It’s strange in light of the class warfare astroturf around paying fast food workers $15/hr as a starting wage because it’s the women in those underpaid desk jobs who are happy with lower and lower wages and expectations of full time availability for 10-15 hours per week who are often the biggest fans of such rhetoric. But they are currently not demanding better conditions for themselves. It’s the nannies and the babysitters who are, I’ve heard the beefing from local women who are shocked at having to finally pay normal wages to get someone to watch your kids in your house when they thought an adult woman should be happy with 3-5 dollars an hour, if that.
It’s been very interesting seeing this split of working women where the ones doing “just childcare” are getting pretty good wages ($13-25/hr), modest benefits and full time hours if they want them while the women with office jobs are struggling to get $10-11/hr with no benefits and often barely 10 hours a week. Obviously the latter are happy with the status of working in an office at all vs. having a real paycheck for changing diapers and playing with three year olds all day. But especially given the way things often work in whitopia, it’s interesting to see a group of women actively negotiating for and receiving better wages on the open market without government intervention, and for work that is considered extremely low status in America.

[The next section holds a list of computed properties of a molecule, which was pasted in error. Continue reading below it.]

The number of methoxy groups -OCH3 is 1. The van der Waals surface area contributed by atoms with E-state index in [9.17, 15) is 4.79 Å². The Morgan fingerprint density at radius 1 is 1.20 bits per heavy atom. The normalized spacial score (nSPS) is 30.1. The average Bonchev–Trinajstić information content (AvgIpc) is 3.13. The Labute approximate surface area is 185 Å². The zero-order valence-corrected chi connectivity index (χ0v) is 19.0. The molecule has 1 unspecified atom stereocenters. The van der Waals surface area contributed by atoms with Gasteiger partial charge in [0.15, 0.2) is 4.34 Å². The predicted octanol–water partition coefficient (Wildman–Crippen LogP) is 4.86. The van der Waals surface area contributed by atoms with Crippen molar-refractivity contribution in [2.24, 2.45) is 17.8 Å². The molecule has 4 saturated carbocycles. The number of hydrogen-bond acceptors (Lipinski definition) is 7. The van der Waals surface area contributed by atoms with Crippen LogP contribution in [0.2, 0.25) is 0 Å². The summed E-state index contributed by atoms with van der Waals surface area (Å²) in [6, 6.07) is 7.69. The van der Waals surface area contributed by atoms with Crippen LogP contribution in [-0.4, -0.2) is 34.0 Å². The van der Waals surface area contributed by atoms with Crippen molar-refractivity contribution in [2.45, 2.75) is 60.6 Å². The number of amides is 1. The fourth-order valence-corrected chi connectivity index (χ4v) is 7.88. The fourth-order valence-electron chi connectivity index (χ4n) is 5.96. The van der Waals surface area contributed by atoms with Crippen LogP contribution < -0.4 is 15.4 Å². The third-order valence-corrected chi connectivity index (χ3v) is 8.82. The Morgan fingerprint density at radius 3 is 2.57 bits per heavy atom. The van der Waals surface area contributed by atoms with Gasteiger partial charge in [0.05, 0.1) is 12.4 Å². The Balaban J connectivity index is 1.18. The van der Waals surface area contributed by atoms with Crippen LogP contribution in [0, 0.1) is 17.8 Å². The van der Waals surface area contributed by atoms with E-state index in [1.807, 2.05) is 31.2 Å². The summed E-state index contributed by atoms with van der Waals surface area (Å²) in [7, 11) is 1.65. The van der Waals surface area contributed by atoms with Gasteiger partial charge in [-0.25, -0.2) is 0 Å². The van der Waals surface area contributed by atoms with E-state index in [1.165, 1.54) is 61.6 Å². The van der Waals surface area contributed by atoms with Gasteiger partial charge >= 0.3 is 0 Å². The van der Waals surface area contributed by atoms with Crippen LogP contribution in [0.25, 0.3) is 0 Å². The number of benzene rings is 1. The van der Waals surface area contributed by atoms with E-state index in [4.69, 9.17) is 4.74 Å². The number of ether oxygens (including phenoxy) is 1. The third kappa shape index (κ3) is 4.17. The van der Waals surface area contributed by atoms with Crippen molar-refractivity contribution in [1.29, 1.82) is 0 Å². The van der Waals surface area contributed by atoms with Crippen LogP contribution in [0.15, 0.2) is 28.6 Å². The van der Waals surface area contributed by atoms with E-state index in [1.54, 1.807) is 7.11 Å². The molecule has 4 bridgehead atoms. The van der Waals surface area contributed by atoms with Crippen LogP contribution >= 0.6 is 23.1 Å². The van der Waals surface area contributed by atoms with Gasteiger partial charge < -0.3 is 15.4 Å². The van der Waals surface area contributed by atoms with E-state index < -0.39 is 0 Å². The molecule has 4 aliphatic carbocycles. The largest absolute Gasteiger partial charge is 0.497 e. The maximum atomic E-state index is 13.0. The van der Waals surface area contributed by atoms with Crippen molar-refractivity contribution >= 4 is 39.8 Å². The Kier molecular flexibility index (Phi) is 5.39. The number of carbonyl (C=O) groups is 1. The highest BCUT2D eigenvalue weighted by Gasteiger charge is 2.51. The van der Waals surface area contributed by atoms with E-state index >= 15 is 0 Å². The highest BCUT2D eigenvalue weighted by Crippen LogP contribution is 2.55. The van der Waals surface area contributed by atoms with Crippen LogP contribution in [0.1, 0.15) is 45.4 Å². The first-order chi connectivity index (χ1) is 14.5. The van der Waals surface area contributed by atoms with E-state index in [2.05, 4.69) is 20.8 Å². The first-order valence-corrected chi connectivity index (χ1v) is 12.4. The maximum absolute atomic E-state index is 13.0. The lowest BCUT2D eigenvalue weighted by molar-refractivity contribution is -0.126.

Male dominated cottage industries almost never have their regulations enforced. Enforcement only comes down on female-dominated cottage industries, which are further dominated by mothers trying to earn extra money without having to spend all day outside the home.
Take a little time and think about if you can ever recall an article about shade-tree mechanics being aggressively targeted and pushed out of business. One can’t even find much in the way of such mechanics being harassed by HOA boards either.
But hair braiding, homemade foods, in-house sewing, and other small-scale cottage activities are routinely regulated and prosecuted with a strictness that is astonishing not least because it has nothing to do with safety, health or even tax revenue.
It does have more than a little to do with women who don’t like being in their homes wanting to keep other women from doing so. It also has more than a little to do with denying women any opportunity to be economically productive at home in an explicit way.
This even extends to the massive grey and black market of women providing under-market wage childcare and daycare, where the regulatory environment and political pressure is all arranged to promote center-based daycare as the only childcare option. Of course that is some posts by itself, definitely.